- Posted by Johanna on March 17, 2008 at 8:08 am
- Category: Graphic Novel Reviews
- CREDITS: by Mike Mignola; art by P. Craig Russell, Richard Corben
- PUBLISHER: Dark Horse Books; $17.95 US
Hellboy: The Troll Witch and Others is the best collection out there for understanding the appeal of the title character and his series. Hellboy gets things done by being tougher than the other monster. Rather like the original James Bond, it’s not that he’s smarter than his foe (he’s often not, when facing off against mad scientists) or stronger; he’s just more determined, and he can take a lot of punishment. Hellboy runs into, or is sent to find, the beasties responsible for odd happenings, and then they fight, until Hellboy wins.
The appeal of these stories are twofold, both due to author Mike Mignola: his distinctive artistic vision, and his love of creepy and odd folklore from around the world. The latter leads to freshness and creativity in Hellboy’s foes and fights. In the first story, originally published in a Wizard promo, Hellboy encounters a kind of Malaysian vampiress with a detachable head. (This is explained in the author’s note, one of which accompanies each story, a very valuable addition.)
Other stories included here previously appeared in the “Dark Horse Book of” anthologies — Monsters, the Dead, Witchcraft, and Hauntings. Hellboy fights a Hydra (accompanied by a mysterious little girl charmingly inspired by Mignola’s daughter), a vampire gambler, a haunted house, all the usual odd kinds of threats.
It’s not all about the fighting, though. In a change of pace, the title story features Hellboy listening to an old woman’s tales, inspired by Norwegian folklore. It nods at the way different versions of stories have different purposes and at alternate ways of solving problems other than punching. There’s also an experiment, a story where the dialogue of “The Ghoul” is made up of quotes from poetry.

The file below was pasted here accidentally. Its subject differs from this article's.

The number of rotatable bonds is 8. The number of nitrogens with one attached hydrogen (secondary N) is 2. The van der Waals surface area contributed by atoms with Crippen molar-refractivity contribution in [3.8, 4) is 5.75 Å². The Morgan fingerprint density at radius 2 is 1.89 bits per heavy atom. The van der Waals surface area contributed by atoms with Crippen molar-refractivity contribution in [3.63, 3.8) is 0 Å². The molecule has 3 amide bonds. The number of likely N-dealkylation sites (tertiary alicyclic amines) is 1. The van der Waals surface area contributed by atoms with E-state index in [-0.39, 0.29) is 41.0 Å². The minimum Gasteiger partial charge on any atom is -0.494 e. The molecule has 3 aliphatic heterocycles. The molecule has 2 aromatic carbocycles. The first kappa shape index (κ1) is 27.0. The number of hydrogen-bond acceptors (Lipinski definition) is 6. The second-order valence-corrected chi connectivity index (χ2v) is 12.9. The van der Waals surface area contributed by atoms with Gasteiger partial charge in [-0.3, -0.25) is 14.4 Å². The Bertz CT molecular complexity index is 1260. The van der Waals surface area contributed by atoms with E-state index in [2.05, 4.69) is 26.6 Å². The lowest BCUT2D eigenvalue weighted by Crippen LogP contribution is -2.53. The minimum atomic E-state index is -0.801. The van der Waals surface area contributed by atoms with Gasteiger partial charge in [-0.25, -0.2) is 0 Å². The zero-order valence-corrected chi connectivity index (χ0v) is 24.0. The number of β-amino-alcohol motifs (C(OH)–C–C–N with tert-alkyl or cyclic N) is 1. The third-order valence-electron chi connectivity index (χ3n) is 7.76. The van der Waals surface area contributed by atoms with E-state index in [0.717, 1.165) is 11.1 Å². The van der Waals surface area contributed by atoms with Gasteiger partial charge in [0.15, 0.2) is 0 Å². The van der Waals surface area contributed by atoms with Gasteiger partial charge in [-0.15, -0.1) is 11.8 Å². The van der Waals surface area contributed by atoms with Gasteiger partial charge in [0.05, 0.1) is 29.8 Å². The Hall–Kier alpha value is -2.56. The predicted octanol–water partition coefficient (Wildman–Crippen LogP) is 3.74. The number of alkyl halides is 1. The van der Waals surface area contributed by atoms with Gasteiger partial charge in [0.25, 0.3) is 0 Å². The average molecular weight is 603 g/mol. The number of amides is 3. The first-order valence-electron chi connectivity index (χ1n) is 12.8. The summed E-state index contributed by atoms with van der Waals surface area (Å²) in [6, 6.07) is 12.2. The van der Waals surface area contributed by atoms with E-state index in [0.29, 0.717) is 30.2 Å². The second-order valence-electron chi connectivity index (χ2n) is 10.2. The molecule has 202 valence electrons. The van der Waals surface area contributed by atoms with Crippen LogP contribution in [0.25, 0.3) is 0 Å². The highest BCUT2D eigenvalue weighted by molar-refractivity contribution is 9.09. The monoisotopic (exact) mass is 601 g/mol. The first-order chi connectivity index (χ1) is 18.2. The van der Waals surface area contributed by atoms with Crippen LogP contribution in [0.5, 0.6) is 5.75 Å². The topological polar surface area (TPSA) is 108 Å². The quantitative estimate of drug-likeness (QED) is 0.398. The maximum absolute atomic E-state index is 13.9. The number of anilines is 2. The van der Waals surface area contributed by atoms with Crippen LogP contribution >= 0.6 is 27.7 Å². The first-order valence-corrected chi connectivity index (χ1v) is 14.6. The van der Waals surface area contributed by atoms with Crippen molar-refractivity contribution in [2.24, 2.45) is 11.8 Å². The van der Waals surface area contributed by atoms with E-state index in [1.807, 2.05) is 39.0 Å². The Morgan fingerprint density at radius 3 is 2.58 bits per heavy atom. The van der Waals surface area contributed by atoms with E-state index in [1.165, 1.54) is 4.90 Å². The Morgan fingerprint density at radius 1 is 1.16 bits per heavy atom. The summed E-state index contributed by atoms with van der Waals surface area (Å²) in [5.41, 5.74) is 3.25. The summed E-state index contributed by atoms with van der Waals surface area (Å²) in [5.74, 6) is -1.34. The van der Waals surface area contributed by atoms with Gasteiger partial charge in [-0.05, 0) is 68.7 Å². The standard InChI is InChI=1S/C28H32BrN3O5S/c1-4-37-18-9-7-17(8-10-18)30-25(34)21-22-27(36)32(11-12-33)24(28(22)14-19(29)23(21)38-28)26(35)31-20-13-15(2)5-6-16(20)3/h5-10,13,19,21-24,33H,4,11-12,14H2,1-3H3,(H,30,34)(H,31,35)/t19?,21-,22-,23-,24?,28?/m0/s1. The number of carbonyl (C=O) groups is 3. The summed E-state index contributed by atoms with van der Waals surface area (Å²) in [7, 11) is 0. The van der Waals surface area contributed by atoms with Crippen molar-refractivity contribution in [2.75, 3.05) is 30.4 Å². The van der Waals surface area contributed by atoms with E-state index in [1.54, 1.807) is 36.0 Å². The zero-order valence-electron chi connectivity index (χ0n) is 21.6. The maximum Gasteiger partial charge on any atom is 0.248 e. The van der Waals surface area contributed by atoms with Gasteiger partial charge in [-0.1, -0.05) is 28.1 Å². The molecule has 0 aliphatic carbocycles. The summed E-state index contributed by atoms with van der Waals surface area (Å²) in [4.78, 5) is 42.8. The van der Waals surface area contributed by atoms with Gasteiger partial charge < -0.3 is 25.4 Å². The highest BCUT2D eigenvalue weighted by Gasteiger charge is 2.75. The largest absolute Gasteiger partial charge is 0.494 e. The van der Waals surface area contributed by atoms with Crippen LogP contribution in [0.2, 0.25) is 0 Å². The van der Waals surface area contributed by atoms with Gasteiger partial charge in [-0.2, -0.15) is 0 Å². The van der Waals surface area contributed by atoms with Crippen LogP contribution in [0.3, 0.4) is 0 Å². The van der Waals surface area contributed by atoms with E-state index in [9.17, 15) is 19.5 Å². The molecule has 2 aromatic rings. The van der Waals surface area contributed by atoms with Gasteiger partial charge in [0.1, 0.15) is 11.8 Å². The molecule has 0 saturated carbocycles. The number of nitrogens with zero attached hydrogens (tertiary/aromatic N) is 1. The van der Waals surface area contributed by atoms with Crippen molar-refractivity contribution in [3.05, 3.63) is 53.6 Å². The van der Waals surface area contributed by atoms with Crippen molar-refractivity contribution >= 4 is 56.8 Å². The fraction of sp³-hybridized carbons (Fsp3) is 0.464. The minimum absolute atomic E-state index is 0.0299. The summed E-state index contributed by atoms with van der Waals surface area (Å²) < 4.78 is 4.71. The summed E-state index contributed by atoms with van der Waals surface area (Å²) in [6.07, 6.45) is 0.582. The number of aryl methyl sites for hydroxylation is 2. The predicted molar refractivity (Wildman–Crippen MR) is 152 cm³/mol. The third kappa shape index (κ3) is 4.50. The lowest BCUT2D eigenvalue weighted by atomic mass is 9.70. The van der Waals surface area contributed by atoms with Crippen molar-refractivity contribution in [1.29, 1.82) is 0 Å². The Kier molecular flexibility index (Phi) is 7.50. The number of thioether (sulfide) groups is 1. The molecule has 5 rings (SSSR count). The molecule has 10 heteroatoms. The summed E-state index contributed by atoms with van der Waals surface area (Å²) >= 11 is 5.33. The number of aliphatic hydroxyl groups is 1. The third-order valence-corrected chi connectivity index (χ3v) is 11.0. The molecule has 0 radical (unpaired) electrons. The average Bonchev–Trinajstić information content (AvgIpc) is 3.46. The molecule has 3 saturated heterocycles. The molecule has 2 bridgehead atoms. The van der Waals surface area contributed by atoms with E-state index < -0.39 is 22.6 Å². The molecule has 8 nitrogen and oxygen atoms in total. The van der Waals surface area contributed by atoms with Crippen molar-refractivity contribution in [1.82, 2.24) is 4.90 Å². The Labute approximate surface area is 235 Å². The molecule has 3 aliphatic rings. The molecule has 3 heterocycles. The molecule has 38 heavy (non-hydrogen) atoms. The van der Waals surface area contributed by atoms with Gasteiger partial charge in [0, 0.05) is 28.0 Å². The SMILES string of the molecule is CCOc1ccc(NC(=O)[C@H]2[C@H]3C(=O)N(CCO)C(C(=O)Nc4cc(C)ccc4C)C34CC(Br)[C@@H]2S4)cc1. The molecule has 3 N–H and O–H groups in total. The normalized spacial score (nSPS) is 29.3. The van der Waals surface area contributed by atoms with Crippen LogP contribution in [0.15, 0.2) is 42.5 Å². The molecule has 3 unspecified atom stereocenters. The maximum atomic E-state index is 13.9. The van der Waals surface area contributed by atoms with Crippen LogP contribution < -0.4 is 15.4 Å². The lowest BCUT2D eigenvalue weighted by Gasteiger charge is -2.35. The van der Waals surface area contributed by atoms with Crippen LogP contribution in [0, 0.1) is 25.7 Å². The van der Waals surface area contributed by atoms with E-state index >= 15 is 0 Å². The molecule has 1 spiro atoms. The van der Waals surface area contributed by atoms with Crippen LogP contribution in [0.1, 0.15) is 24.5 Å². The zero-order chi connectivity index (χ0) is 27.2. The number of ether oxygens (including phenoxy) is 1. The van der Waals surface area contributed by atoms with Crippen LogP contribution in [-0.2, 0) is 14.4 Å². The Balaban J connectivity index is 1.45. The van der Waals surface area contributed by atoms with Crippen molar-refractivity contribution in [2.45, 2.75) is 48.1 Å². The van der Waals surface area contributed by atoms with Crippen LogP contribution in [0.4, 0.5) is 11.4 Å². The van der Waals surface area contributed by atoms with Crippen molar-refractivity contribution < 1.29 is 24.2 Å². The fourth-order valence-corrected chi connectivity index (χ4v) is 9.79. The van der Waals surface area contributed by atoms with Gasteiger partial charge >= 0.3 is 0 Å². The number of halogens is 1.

As for the art, well, if you’ve ever seen Mignola’s craggy, blocky figures, you’ll recognize it. He specializes in dark, murky, ancient, menacing, suggesting years of secret plots and disturbing creatures awoken. Hellboy’s design, with that giant, rocky fist and an air of timeless weariness, perfectly encapsulates it.
It was also enlightening to see Mignola’s world drawn by other artists. “The Vampire of Prague”, new to this collection, is illustrated by P. Craig Russell. It has more of the delicacy associated with his style, although Hellboy is still appropriately lumpy. The second half of the book reprints “Makoma”, an African creation folktale drawn by Richard Corben that’s impressive in its scope. It’s structured as a typical quest story, in which Hellboy defeats ever-more-powerful enemies (who then become a kind of portable chorus-in-a-bag) until he reaches his reward at the end of the world.
Overall, it’s a terrific sampler with a range of stories demonstrating Mignola’s interests and creative sparks.